The United States, supported by private investments from major multinationals such as GAFAM and IBM (Google, Amazon, Facebook, Apple, Microsoft, and IBM), holds a position as a world leader in AI research. China, on the other hand, aims to reach a level of investment in AI comparable to that of the United States by 2020 and ultimately become the world leader in the field by 2030. In Japan, AI is one of the cornerstones of support for “Abenomics,”government measures focused on finding solutions to social challenges such as a declining birth rate, an aging population and environmental problems. The European Commission has also allocated funds for AI between 2014 to 2020: 2.6 million euros for areas related to AI (Big data, health, transport, future and emerging technologies, etc); 700 million euros from the European Union and 2.1 billion euros from the private sector for advances in smart robots, 27 billion euros to develop skills around AI and finally, 2.3 billion euros to the development of digital skills.
“Artificial Intelligence has the potential to revolutionize our lives in many ways, from the most innocuous to the most exceptional.”
AI still faces many challenges. If I had to name just a few, I would mention the following:
– The “black box” phenomenon: While the data used to feed the AI and its responses are clearly visible, there is still a grey area about how the data is processed by the machine to achieve its results.
– Lack of “common sense”: Algorithms do not have what we usually call “common sense.” They operate by statistical correlations without checking for a logic. This could generate discriminatory biases. For example, the ProPublica investigation site demonstrated in 2016 that a recidivism prediction tool sold to American courts diagnosed a recidivism rate twice as high for blacks vs. whites. Skin colour has never been part of any official criteria. Nevertheless, due to an accumulation of legacy on historical discrimination, the AI overestimated the probability of recidivism for black populations. Bias is therefore one of the obstacles AI must absolutely overcome.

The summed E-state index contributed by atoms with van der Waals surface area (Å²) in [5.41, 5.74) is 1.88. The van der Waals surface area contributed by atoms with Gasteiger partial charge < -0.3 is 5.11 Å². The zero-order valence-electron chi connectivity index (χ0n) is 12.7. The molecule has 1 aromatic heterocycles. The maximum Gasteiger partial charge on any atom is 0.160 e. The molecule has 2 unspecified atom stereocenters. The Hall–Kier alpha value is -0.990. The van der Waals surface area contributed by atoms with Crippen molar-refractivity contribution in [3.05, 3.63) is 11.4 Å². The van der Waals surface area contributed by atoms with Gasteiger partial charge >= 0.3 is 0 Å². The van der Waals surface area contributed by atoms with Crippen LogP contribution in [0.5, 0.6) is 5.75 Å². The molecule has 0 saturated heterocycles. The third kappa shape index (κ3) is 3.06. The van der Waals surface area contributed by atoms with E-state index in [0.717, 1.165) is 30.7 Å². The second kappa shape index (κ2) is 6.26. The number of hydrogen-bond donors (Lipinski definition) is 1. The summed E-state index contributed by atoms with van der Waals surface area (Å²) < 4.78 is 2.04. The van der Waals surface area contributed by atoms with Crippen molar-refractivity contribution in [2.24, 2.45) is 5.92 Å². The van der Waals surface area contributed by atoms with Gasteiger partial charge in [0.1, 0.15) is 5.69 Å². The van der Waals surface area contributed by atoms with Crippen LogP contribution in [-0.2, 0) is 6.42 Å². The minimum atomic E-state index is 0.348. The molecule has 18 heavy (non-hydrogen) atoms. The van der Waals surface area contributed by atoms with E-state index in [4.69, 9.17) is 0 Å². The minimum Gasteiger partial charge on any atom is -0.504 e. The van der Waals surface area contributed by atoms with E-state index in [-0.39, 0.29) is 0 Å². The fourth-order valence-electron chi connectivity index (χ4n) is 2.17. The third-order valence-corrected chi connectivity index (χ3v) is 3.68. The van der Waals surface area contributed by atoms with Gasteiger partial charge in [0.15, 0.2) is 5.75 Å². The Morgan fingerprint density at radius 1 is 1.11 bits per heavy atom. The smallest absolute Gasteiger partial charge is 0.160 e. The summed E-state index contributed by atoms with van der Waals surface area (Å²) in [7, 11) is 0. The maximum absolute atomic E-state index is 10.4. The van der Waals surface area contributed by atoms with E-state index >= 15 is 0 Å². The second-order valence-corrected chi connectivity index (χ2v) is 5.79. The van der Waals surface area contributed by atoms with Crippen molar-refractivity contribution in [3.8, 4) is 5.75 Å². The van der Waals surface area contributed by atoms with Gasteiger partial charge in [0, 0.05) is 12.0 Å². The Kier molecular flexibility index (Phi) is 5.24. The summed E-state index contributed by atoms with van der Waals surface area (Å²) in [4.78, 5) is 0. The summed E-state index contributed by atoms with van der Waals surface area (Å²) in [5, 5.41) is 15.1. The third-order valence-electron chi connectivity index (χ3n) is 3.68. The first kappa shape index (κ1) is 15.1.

– Expressing feelings: What we call “feelings” is a hormonal process. For AI to be able to interact with a human being to the point of being able to pass the Turing test, it must still be able to show empathy, and the technology is still in its infancy on this point.
– Data security: An additional challenge for AI is to ensure the security of sensitive data against cyber attacks. According to the 2018 Thales Data Security Report, 94% of companies worldwide store critical data in the cloud and frequently use technologies that are vulnerable to cyber attacks. As a result, there are an increasing number of susceptible areas. This could significantly increase the difficulty of ensuring the confidentiality, integrity, availability and authenticity of data — the fuel of AI.
Listen to article (Part III)
How will artificial intelligence revolutionize our lives?
As AI has many applications, it has the potential to revolutionize our lives in many ways, from the most innocuous to the most exceptional. Whether it is a merchant site that recommends product purchases based on your previous searches or auto-complete on your phone’s texts, AI is already present in various aspects of our daily lives.
Here are some examples:
– In transportation, AI is leading a revolution. According to a study by Oliver Wyman, 20% of our motorized objects today would become autonomous by 2030. The firm expects that there will be more changes in the next ten years than there have been in the last sixty years. AI combined with the Internet of Things and New Energy will be the new way we design cities, urban flows, and autonomous vehicles. These vehicles will enjoy greater energy efficiency, security and quality thanks to predictive maintenance.